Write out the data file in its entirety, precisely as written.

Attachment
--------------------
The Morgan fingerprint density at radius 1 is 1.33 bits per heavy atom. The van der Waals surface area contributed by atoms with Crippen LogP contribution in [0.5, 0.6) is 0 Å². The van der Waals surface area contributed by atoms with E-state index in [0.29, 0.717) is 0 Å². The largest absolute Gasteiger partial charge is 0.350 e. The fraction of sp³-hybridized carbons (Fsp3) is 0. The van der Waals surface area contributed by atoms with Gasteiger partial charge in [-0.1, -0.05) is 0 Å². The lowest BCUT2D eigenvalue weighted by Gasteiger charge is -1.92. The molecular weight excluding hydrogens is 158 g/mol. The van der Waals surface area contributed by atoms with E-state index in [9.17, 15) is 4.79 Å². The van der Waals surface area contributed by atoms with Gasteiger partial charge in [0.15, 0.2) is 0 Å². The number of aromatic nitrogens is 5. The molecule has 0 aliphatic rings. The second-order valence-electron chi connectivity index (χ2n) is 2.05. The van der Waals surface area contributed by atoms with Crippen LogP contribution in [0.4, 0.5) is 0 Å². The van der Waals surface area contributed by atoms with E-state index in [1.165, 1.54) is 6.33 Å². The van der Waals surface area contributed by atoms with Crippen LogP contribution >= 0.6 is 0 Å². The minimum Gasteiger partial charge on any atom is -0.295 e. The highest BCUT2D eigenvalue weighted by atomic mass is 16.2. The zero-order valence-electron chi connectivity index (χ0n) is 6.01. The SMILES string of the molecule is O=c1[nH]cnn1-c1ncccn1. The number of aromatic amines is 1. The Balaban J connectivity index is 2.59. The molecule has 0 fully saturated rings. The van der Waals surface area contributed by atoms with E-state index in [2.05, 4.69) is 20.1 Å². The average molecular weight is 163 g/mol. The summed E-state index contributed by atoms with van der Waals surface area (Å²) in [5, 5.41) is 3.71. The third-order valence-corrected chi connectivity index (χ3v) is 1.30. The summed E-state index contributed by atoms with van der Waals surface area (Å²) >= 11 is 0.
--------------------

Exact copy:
The Morgan fingerprint density at radius 1 is 1.33 bits per heavy atom. The van der Waals surface area contributed by atoms with Crippen LogP contribution in [0.5, 0.6) is 0 Å². The van der Waals surface area contributed by atoms with E-state index in [0.29, 0.717) is 0 Å². The largest absolute Gasteiger partial charge is 0.350 e. The fraction of sp³-hybridized carbons (Fsp3) is 0. The van der Waals surface area contributed by atoms with Gasteiger partial charge in [-0.1, -0.05) is 0 Å². The lowest BCUT2D eigenvalue weighted by Gasteiger charge is -1.92. The molecular weight excluding hydrogens is 158 g/mol. The van der Waals surface area contributed by atoms with E-state index in [9.17, 15) is 4.79 Å². The van der Waals surface area contributed by atoms with Gasteiger partial charge in [0.15, 0.2) is 0 Å². The number of aromatic nitrogens is 5. The molecule has 0 aliphatic rings. The second-order valence-electron chi connectivity index (χ2n) is 2.05. The van der Waals surface area contributed by atoms with Crippen LogP contribution in [0.4, 0.5) is 0 Å². The van der Waals surface area contributed by atoms with E-state index in [1.165, 1.54) is 6.33 Å². The van der Waals surface area contributed by atoms with Crippen LogP contribution >= 0.6 is 0 Å². The minimum Gasteiger partial charge on any atom is -0.295 e. The highest BCUT2D eigenvalue weighted by atomic mass is 16.2. The zero-order valence-electron chi connectivity index (χ0n) is 6.01. The SMILES string of the molecule is O=c1[nH]cnn1-c1ncccn1. The number of aromatic amines is 1. The Balaban J connectivity index is 2.59. The molecule has 0 fully saturated rings. The van der Waals surface area contributed by atoms with E-state index in [2.05, 4.69) is 20.1 Å². The average molecular weight is 163 g/mol. The summed E-state index contributed by atoms with van der Waals surface area (Å²) in [5, 5.41) is 3.71. The third-order valence-corrected chi connectivity index (χ3v) is 1.30. The summed E-state index contributed by atoms with van der Waals surface area (Å²) >= 11 is 0.